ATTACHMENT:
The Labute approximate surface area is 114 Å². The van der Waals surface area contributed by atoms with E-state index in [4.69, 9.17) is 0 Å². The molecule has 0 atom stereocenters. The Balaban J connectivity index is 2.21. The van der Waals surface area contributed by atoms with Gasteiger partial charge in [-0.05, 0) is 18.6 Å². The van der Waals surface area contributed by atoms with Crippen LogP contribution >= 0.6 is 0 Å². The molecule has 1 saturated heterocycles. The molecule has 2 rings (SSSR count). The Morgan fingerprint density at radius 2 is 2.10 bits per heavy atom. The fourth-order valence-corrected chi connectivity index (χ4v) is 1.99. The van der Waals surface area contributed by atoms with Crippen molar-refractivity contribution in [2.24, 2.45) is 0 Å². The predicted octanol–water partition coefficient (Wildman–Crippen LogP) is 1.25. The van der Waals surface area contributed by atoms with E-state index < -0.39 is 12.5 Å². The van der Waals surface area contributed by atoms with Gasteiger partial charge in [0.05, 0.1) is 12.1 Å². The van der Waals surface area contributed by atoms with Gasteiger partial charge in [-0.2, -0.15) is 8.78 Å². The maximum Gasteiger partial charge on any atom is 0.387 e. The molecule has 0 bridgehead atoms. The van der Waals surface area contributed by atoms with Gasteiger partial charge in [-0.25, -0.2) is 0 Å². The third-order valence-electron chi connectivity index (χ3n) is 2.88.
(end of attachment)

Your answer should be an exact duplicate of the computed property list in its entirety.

The Labute approximate surface area is 114 Å². The van der Waals surface area contributed by atoms with E-state index in [4.69, 9.17) is 0 Å². The molecule has 0 atom stereocenters. The Balaban J connectivity index is 2.21. The van der Waals surface area contributed by atoms with Gasteiger partial charge in [-0.05, 0) is 18.6 Å². The van der Waals surface area contributed by atoms with Crippen LogP contribution >= 0.6 is 0 Å². The molecule has 1 saturated heterocycles. The molecule has 2 rings (SSSR count). The Morgan fingerprint density at radius 2 is 2.10 bits per heavy atom. The fourth-order valence-corrected chi connectivity index (χ4v) is 1.99. The van der Waals surface area contributed by atoms with Crippen molar-refractivity contribution in [2.24, 2.45) is 0 Å². The predicted octanol–water partition coefficient (Wildman–Crippen LogP) is 1.25. The van der Waals surface area contributed by atoms with E-state index < -0.39 is 12.5 Å². The van der Waals surface area contributed by atoms with Gasteiger partial charge in [0.05, 0.1) is 12.1 Å². The van der Waals surface area contributed by atoms with Gasteiger partial charge in [-0.2, -0.15) is 8.78 Å². The maximum Gasteiger partial charge on any atom is 0.387 e. The molecule has 0 bridgehead atoms. The van der Waals surface area contributed by atoms with Gasteiger partial charge in [-0.25, -0.2) is 0 Å². The third-order valence-electron chi connectivity index (χ3n) is 2.88.